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Courtesy Rights Expert Yemen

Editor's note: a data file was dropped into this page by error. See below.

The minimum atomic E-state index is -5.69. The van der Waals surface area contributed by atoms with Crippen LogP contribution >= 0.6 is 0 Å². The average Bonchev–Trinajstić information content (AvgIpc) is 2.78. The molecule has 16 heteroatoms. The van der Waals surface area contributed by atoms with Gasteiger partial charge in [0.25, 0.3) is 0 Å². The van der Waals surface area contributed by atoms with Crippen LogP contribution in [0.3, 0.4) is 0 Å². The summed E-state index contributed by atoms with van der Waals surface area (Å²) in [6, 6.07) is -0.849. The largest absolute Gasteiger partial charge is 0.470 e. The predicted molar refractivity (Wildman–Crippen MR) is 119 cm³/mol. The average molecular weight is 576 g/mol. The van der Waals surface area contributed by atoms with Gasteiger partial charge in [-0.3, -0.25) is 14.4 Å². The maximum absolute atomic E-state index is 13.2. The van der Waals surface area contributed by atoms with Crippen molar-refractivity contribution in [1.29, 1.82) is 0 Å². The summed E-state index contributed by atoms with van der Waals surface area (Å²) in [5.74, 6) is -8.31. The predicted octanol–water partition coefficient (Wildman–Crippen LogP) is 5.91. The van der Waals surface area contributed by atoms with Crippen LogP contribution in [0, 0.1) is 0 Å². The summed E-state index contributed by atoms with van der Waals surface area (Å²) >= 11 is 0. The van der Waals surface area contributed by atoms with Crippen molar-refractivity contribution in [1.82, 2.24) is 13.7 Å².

In Yemen, the Al-Akhdam community, which literally translates into “the servants”, is a minority community and is regarded as an ‘untouchable’ outcast group. Tracing back to the 5th and 6th century of Yemini history, they are descendants of Christian African warriors. With the advent of Islam, Christian African warriors were defeated and subsequently exiled. Some of the African army that was left behind came to be collectively recognized as Al-Akhdam and they became an “untouchable” caste. However, there are several parallel popular beliefs in terms of this community’s origins. The government data of 2004 puts their numbers at 153,133, but unofficial sources claim 500,000-3.5 million persons belong to this minority group. For centuries, this group has been the most marginalized in social, economic and political spheres. It has suffered perpetual discrimination and oppression in the hands of both state and non-state actors. The community has been isolated on the basis of work they are associated with. Some major problems affecting the community population are the lack of access to basic amenities like housing, employment, education and basic social services. This has a negative effect on the overall socio-economic status of the community, including their health conditions. The Akhdam are deprived of access to electricity, water and proper sanitation, and 95% have no official ownership of land where they have built their compounds. They reside in isolated areas, away from other communities, where almost no basic facilities are available. Akhdam women are easy targets of violence and abuse. They are usually subject to hate-based attacks and sexual assaults, without any legal or social recourse. With the strong arrangement of purity and pollution in terms of access to employment and conditions of work, this group is denied access to employment within the businesses of food production/distribution and hospitality. With practices of physical marginalisation and social exclusion from mainstream society, they are considered ‘dirty’ and are mostly found in cleaning jobs, begging, and collection of waste and plastic. This is especially common among women. Due to lack of access to education, they are not found much in the private sector. Child labour is common among this community, which adds to the vicious cycle of unemployment and lack of access to education. Governments in Yemen have failed to recognise the discrimination and oppression faced by the Al-Akhdam community and the massive human-rights violations against them. There are no legislations that criminalize the practices of persecution, exclusion and discrimination against the A-lAkhdam, as a result of which these practices go unnoticed, unreported and unpunished. Despite the 1991 Constitution providing equality to all citizens, there are no indications of this law being extended to members of the Al-Akhdam community. Yemen also fail to abide by the basic principle of Universal Declaration of Human Rights and International Human Rights Conventions that it has ratified.